Hardcore rules aside, the core gameplay of WWE 2K24 is almost identical to not only last year’s grappling action, but 2K22 as well. It’s understandable though, because it really does feel like developer Visual Concepts managed to nail the perfect balance of sports entertainment in its first attempt post-refresh, and since then the studio has only needed to make small, smart iterations. This year the notable additions to the core wrestling systems are trading blows and super finishers, with the latter being a long overdue reward system for patient and dominant players. Super finishers are made available when you bank all three of your finisher slots, encouraging you to not only build to a dramatic, leveled-up version of a superstar’s finishing move, but also – due to the time it takes to build – create a better pace for your main event fight.

Super finisher examples I was able to execute included Seth Rollins’ springboard version of the Stomp, and a top rope, avalanche Riptide executed by Rhea Ripley. Enhanced and ‘deadly’ variations of iconic moves (regularly reserved for big occasions in WWE) now being available for patient players is a vital inclusion, as they not only replicate the drama and spectacle of WWE, but they also add a long-term risk/reward strategy for players, encouraging you to pick your spots and bide your time far more than anything else has previously. It's a very welcome addition, especially when the formula is so familiar.


Trading blows, the other previously mentioned addition, also furthers the agenda of replicating the drama of a WWE bout, but perhaps less successfully. At certain intervals (sometimes after a light attack, other times after a reversal - it was hard to get clarity on this) you and your opponent will enter a turn-based punching mini-game that requires you to hold and release a button within decreasing windows. This continues until someone fails three times, giving their opponent an advantage. This plays out as an extremely WWE-like exchange of blows that, on television, always encourages audience participation. In terms of presentation in the game, this again fits the agenda, but unlike super finishers, I never really felt satisfied or like I really achieved anything. Time will tell how this feels in terms of usefulness in the long term.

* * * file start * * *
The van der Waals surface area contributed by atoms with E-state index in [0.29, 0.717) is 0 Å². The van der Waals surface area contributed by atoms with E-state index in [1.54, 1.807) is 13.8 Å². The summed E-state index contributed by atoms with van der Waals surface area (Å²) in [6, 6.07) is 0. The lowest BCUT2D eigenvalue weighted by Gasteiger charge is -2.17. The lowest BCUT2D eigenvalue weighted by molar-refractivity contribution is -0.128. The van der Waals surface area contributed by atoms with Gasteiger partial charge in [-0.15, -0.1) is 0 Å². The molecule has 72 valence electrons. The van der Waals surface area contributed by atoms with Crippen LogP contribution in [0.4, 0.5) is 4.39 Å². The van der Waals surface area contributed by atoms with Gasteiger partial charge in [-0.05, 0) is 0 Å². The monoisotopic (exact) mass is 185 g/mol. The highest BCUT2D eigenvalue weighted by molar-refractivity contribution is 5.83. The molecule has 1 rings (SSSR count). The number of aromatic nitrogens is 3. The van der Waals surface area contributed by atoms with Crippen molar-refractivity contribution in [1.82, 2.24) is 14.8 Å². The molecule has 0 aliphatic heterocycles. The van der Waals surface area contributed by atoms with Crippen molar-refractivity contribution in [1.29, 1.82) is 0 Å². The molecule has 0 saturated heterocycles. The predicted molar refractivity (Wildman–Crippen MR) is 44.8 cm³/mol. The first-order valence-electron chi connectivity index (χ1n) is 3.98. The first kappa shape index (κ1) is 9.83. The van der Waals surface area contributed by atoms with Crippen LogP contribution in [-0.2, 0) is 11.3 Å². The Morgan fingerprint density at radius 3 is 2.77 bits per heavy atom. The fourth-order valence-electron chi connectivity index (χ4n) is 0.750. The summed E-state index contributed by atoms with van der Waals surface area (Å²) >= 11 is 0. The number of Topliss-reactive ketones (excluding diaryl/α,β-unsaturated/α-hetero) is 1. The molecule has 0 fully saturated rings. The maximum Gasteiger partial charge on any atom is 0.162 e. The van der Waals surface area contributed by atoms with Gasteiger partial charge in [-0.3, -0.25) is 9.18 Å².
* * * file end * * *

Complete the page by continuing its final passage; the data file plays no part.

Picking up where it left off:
Presentation-wise, WWE 2K24 makes all the iterative steps you’d expect, with further improvement in replicating the sights, sounds, and superstars of WWE. Nothing particularly screamed out to me as a huge improvement, but from my small sample, it definitely felt like commentary was marginally improved, as were subtle details in object animations and interactions. There’s also now a second camera angle option, allowing you to point your perspective towards the ramp like you could in WWE games of yore, and the series’ recent competitor; AEW: Fight Forever. This might all seem insignificant, but again these are the iterative steps required to build on an already polished offering and move ever so closer to that goal of representing the ultimate WWE video game package.



Last year I said (perhaps controversially - especially to the purists!) that I truly believed WWE 2K23 was the best wrestling games had ever been. From what I’ve seen so far, WWE 2K24 builds strongly on that successful formula and I can’t imagine that opinion changing, at least not this time around. Ultimately these iterative upgrades will likely result in what I imagine will be a near-perfect wrestling game for fans of the series. It might just fall short of creating its own individual legacy, like No Mercy or Here Comes the Pain, but the series in its current state feels like it’s only one revolutionary feature away from becoming the head of the wrestling game table.


Dale Driver is an Executive Producer of Video Programming at IGN and a lifelong WWE fan/apologist who acknowledges his Tribal Chief. Be thoroughly bored by following him Twitter at